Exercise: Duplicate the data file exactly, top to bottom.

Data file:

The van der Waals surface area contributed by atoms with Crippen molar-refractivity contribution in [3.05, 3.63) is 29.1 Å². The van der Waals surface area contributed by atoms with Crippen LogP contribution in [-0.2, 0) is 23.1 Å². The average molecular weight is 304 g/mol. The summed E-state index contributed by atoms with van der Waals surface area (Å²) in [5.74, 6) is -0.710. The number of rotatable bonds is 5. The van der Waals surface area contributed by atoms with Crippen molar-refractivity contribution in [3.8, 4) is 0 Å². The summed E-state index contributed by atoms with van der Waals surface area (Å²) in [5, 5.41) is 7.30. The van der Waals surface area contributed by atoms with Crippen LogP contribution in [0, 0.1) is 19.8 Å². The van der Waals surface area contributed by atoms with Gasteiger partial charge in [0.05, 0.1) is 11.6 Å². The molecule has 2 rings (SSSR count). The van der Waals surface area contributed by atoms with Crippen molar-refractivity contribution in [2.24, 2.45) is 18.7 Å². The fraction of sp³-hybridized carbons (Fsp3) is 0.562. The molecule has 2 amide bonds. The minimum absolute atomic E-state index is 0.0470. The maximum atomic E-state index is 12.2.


The van der Waals surface area contributed by atoms with Crippen molar-refractivity contribution in [3.05, 3.63) is 29.1 Å². The van der Waals surface area contributed by atoms with Crippen LogP contribution in [-0.2, 0) is 23.1 Å². The average molecular weight is 304 g/mol. The summed E-state index contributed by atoms with van der Waals surface area (Å²) in [5.74, 6) is -0.710. The number of rotatable bonds is 5. The van der Waals surface area contributed by atoms with Crippen molar-refractivity contribution in [3.8, 4) is 0 Å². The summed E-state index contributed by atoms with van der Waals surface area (Å²) in [5, 5.41) is 7.30. The van der Waals surface area contributed by atoms with Crippen LogP contribution in [0, 0.1) is 19.8 Å². The van der Waals surface area contributed by atoms with Gasteiger partial charge in [0.05, 0.1) is 11.6 Å². The molecule has 2 rings (SSSR count). The van der Waals surface area contributed by atoms with Crippen molar-refractivity contribution in [2.24, 2.45) is 18.7 Å². The fraction of sp³-hybridized carbons (Fsp3) is 0.562. The molecule has 2 amide bonds. The minimum absolute atomic E-state index is 0.0470. The maximum atomic E-state index is 12.2.